Hydrogen offers a route to storing renewable electricity and lowering greenhouse gas emissions. Metal–organic framework (MOF) adsorbents are promising candidates for hydrogen storage, but a deep understanding of their potential for large-scale, stationary back-up power applications has been lacking. Here we utilize techno-economic analysis and process modelling, which leverage molecular simulation and experimental results, to evaluate the future opportunities of MOF-stored hydrogen for back-up power applications and set critical targets for future material development. We show that with carefully designed charging–discharging patterns, MOFs coupled with electrolysers and fuel cells are economically comparable with contemporary incumbent energy-storage technologies in back-up power applications. Future research should target developing MOFs with 15 g kg−1 of recoverable hydrogen adsorbed (excess uptake) and could be manufactured for under US$10 kg−1 to make the on-site storage system a leading option for back-up power applications.
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The data that support the results of this study are provided in the main text and Supplementary Notes 1–11. Source data are provided with this paper.
The current study uses Microsoft Excel tool ‘Tankinator’ and open-source Python software (RASPA and Coolprop); source codes are available from https://www.hymarc.org/models.html, https://github.com/iRASPA/RASPA2 and http://www.coolprop.org, respectively. All steps in the analysis are described in equations (1)–(40) and Supplementary Notes 1–11. Scripts automating the analysis are available from the corresponding author on reasonable request.
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The authors gratefully acknowledge support from the Hydrogen Materials—Advanced Research Consortium (HyMARC) established as part of the Energy Materials Network under the US DOE Office of Energy Efficiency and Renewable Energy (EERE), Hydrogen and Fuel Cell Technologies Office, under contract number DE-AC02-05CH11231 with Lawrence Berkeley National Laboratory (P.P., A.A., H.F., J.R.L. and H.B.) and DE-AC05-76RL01830 with Pacific Northwest National Laboratory (K.B., M.E.B. and T.A.). We thank M. Monroe of Microsoft for his insight.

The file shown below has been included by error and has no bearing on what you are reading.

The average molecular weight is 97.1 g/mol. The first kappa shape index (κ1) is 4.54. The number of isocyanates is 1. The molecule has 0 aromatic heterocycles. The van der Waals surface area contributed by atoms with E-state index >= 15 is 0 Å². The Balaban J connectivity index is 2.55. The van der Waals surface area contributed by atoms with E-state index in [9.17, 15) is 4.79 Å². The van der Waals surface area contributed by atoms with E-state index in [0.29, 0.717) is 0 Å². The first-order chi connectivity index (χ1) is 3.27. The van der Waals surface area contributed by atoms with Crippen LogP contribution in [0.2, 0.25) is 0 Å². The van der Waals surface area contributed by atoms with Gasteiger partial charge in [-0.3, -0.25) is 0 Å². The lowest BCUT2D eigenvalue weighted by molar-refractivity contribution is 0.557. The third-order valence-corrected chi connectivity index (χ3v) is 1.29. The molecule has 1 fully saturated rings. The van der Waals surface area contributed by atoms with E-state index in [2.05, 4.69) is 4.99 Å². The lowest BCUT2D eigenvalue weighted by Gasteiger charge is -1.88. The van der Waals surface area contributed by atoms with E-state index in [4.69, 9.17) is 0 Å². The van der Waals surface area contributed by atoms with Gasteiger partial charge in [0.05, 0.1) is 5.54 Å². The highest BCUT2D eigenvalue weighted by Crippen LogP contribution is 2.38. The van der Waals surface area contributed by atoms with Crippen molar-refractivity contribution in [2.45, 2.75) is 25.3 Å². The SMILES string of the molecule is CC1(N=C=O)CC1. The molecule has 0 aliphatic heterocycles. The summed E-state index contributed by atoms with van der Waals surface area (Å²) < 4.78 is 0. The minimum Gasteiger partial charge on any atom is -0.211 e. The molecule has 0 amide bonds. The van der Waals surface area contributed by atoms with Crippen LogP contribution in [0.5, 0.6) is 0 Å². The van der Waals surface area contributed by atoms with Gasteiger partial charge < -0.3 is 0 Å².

The authors declare the following competing interests: J.R.L. has a financial interest in Mosaic Materials Inc., a start-up company working to commercialize metal−organic frameworks for gas adsorption applications. The University of California, Berkeley, has been issued a patent relating to the use of Ni2(m-dobdc) on which J.R.L. is listed as a co-inventor and has applied for a patent relating to the use of V-btdd on which J.R.L. is listed as a co-inventor. The remaining authors declare no competing interests.
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Peng, P., Anastasopoulou, A., Brooks, K. et al. Cost and potential of metal–organic frameworks for hydrogen back-up power supply. Nat Energy 7, 448–458 (2022). https://doi.org/10.1038/s41560-022-01013-w